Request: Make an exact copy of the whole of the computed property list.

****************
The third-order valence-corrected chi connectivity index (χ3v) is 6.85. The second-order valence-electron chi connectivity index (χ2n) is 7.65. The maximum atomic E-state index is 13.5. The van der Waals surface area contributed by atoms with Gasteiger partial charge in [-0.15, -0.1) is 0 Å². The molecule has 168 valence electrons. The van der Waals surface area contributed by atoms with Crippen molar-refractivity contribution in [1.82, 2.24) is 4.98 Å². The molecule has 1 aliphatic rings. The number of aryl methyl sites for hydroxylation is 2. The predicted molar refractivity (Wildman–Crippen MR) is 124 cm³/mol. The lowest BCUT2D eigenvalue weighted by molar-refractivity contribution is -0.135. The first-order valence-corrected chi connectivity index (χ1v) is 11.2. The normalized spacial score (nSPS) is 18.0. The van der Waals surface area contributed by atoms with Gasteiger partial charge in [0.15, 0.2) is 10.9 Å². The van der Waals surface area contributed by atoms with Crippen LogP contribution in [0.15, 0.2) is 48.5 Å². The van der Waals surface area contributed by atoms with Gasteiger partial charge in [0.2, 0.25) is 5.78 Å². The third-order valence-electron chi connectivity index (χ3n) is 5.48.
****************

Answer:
The third-order valence-corrected chi connectivity index (χ3v) is 6.85. The second-order valence-electron chi connectivity index (χ2n) is 7.65. The maximum atomic E-state index is 13.5. The van der Waals surface area contributed by atoms with Gasteiger partial charge in [-0.15, -0.1) is 0 Å². The molecule has 168 valence electrons. The van der Waals surface area contributed by atoms with Crippen molar-refractivity contribution in [1.82, 2.24) is 4.98 Å². The molecule has 1 aliphatic rings. The number of aryl methyl sites for hydroxylation is 2. The predicted molar refractivity (Wildman–Crippen MR) is 124 cm³/mol. The lowest BCUT2D eigenvalue weighted by molar-refractivity contribution is -0.135. The first-order valence-corrected chi connectivity index (χ1v) is 11.2. The normalized spacial score (nSPS) is 18.0. The van der Waals surface area contributed by atoms with Gasteiger partial charge in [0.15, 0.2) is 10.9 Å². The van der Waals surface area contributed by atoms with Crippen LogP contribution in [0.15, 0.2) is 48.5 Å². The van der Waals surface area contributed by atoms with Gasteiger partial charge in [0.2, 0.25) is 5.78 Å². The third-order valence-electron chi connectivity index (χ3n) is 5.48.